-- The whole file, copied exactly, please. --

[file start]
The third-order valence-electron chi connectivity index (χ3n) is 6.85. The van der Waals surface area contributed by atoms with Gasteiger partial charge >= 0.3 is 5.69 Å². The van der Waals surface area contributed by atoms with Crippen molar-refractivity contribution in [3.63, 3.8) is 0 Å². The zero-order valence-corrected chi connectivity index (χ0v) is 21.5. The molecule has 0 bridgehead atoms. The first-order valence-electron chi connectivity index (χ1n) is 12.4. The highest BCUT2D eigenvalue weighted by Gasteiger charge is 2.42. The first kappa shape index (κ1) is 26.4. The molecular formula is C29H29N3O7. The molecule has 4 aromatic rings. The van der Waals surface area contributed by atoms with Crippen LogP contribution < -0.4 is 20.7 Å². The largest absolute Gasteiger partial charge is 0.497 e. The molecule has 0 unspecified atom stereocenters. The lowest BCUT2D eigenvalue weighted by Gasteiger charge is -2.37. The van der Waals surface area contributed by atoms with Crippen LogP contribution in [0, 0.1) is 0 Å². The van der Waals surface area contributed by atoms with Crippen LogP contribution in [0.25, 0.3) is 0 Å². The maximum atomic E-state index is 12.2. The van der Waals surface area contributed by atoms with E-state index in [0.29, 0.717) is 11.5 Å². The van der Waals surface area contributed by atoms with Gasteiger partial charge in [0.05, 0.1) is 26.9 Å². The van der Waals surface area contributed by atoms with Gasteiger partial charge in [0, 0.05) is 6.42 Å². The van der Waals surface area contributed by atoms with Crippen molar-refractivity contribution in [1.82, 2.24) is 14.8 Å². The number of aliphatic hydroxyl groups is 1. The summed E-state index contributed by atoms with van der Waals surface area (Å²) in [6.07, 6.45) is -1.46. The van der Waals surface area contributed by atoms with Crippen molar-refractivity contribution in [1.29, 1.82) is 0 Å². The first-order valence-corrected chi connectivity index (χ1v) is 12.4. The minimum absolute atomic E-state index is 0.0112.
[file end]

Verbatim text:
The third-order valence-electron chi connectivity index (χ3n) is 6.85. The van der Waals surface area contributed by atoms with Gasteiger partial charge >= 0.3 is 5.69 Å². The van der Waals surface area contributed by atoms with Crippen molar-refractivity contribution in [3.63, 3.8) is 0 Å². The zero-order valence-corrected chi connectivity index (χ0v) is 21.5. The molecule has 0 bridgehead atoms. The first-order valence-electron chi connectivity index (χ1n) is 12.4. The highest BCUT2D eigenvalue weighted by Gasteiger charge is 2.42. The first kappa shape index (κ1) is 26.4. The molecular formula is C29H29N3O7. The molecule has 4 aromatic rings. The van der Waals surface area contributed by atoms with Crippen LogP contribution < -0.4 is 20.7 Å². The largest absolute Gasteiger partial charge is 0.497 e. The molecule has 0 unspecified atom stereocenters. The lowest BCUT2D eigenvalue weighted by Gasteiger charge is -2.37. The van der Waals surface area contributed by atoms with Crippen LogP contribution in [0, 0.1) is 0 Å². The van der Waals surface area contributed by atoms with Crippen LogP contribution in [0.25, 0.3) is 0 Å². The maximum atomic E-state index is 12.2. The van der Waals surface area contributed by atoms with E-state index in [0.29, 0.717) is 11.5 Å². The van der Waals surface area contributed by atoms with Gasteiger partial charge in [0.05, 0.1) is 26.9 Å². The van der Waals surface area contributed by atoms with Gasteiger partial charge in [0, 0.05) is 6.42 Å². The van der Waals surface area contributed by atoms with Crippen molar-refractivity contribution in [1.82, 2.24) is 14.8 Å². The number of aliphatic hydroxyl groups is 1. The summed E-state index contributed by atoms with van der Waals surface area (Å²) in [6.07, 6.45) is -1.46. The van der Waals surface area contributed by atoms with Crippen molar-refractivity contribution in [1.29, 1.82) is 0 Å². The first-order valence-corrected chi connectivity index (χ1v) is 12.4. The minimum absolute atomic E-state index is 0.0112.